After Thomas mentions the astonishing fact that "Return to Sender" has sold 600,000 copies in just three weeks, Presley dismisses the achievement. "I just do the numbers and hope somebody likes 'em," he sniffs. Elvis goes on to say the songs he releases on RCA are meaningless after he's signed off on the master takes, and only a couple mean anything to him! "Once a record is released I forget it ... there are only three or four records of mine that I really care about."

Was the grind of recording sub-par soundtracks killing Elvis' musical spirit? Or had he succumbed to Hollywood after two full years back from the army? Either way, this was a significant and very public change from the guy who tore it up in the 1950s, and returned to public life in 1960 with dozens of prime singles and several excellent albums.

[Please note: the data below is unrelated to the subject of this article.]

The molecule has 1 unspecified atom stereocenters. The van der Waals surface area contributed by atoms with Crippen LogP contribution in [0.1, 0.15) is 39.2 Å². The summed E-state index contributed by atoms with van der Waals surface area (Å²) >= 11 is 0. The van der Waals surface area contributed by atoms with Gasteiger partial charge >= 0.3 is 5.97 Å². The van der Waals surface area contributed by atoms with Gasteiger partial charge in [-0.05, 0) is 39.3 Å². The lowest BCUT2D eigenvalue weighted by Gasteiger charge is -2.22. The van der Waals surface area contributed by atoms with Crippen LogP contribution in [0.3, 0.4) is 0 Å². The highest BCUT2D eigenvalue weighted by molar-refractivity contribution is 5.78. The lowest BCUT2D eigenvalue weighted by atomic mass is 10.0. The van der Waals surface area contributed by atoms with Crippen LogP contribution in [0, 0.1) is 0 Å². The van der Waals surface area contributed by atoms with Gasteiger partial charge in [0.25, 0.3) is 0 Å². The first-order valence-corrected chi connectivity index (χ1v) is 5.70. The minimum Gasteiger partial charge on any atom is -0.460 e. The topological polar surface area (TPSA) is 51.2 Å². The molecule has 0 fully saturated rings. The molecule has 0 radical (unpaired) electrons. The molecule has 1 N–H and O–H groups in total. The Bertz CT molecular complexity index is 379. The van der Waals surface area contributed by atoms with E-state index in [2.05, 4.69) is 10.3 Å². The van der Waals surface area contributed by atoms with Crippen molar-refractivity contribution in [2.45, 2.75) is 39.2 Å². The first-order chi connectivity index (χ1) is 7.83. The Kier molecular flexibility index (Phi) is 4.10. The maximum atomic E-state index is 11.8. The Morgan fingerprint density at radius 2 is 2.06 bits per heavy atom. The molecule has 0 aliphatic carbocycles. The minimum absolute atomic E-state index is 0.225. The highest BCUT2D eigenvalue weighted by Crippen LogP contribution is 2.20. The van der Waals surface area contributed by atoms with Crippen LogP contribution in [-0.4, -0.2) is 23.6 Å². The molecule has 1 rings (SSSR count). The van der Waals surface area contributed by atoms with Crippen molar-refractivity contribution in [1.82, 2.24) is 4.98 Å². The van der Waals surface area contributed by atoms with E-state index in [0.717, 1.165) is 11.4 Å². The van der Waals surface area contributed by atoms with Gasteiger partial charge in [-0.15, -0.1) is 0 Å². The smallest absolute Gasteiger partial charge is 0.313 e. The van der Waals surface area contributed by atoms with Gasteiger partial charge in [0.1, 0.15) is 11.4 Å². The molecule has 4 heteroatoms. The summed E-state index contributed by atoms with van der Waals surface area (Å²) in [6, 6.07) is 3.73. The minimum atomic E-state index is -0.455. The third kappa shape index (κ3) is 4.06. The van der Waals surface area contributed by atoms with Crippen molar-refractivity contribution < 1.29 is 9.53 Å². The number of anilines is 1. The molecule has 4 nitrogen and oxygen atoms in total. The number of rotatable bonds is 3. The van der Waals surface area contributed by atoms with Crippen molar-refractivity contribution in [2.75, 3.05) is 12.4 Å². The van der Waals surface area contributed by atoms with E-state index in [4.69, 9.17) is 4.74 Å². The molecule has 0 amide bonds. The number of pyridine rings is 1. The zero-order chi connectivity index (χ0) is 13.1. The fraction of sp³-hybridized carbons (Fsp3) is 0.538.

620900_in Seattle with Fair's Albert Fisher.JPG
With Seattle World's Fair TV & Movie Department assistant Albert Fisher, on location at the Seattle World's Fair, September 1962



Thomas notes how Elvis has hardly performed in concert in recent times. Even here, his enthusiasm for returning to the stage is meek. "I kind of miss playing before an audience," he says. Yet, such an endeavor, if undertaken, sure will be tough. "If I do go back, it'll mean a lot of work for me. I've forgotten the words to the songs I used to do," he explains to Thomas.

Maybe if Elvis had listened to his records, it would would have been less work.
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Last edited by drjohncarpenter on Sun Oct 07, 2012 1:47 am, edited 1 time in total.